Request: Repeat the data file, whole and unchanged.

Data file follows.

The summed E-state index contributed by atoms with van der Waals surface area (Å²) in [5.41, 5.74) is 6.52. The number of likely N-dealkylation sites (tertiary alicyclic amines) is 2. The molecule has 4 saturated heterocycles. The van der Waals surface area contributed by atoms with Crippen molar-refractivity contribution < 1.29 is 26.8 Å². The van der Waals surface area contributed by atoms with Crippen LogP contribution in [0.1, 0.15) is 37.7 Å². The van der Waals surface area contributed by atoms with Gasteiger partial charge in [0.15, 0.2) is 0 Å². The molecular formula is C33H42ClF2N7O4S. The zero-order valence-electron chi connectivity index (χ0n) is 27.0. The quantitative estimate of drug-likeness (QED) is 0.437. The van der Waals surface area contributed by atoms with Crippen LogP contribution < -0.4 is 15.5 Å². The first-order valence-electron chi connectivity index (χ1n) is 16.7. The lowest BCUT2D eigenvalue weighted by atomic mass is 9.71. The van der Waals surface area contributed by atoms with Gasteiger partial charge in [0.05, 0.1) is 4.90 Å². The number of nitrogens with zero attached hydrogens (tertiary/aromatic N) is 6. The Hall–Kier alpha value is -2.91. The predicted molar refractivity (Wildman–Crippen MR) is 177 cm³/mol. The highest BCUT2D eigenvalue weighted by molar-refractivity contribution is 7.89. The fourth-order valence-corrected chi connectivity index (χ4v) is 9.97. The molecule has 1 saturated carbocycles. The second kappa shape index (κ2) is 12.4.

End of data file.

The summed E-state index contributed by atoms with van der Waals surface area (Å²) in [5.41, 5.74) is 6.52. The number of likely N-dealkylation sites (tertiary alicyclic amines) is 2. The molecule has 4 saturated heterocycles. The van der Waals surface area contributed by atoms with Crippen molar-refractivity contribution < 1.29 is 26.8 Å². The van der Waals surface area contributed by atoms with Crippen LogP contribution in [0.1, 0.15) is 37.7 Å². The van der Waals surface area contributed by atoms with Gasteiger partial charge in [0.15, 0.2) is 0 Å². The molecular formula is C33H42ClF2N7O4S. The zero-order valence-electron chi connectivity index (χ0n) is 27.0. The quantitative estimate of drug-likeness (QED) is 0.437. The van der Waals surface area contributed by atoms with Crippen LogP contribution < -0.4 is 15.5 Å². The first-order valence-electron chi connectivity index (χ1n) is 16.7. The lowest BCUT2D eigenvalue weighted by atomic mass is 9.71. The van der Waals surface area contributed by atoms with Gasteiger partial charge in [0.05, 0.1) is 4.90 Å². The number of nitrogens with zero attached hydrogens (tertiary/aromatic N) is 6. The Hall–Kier alpha value is -2.91. The predicted molar refractivity (Wildman–Crippen MR) is 177 cm³/mol. The highest BCUT2D eigenvalue weighted by molar-refractivity contribution is 7.89. The fourth-order valence-corrected chi connectivity index (χ4v) is 9.97. The molecule has 1 saturated carbocycles. The second kappa shape index (κ2) is 12.4.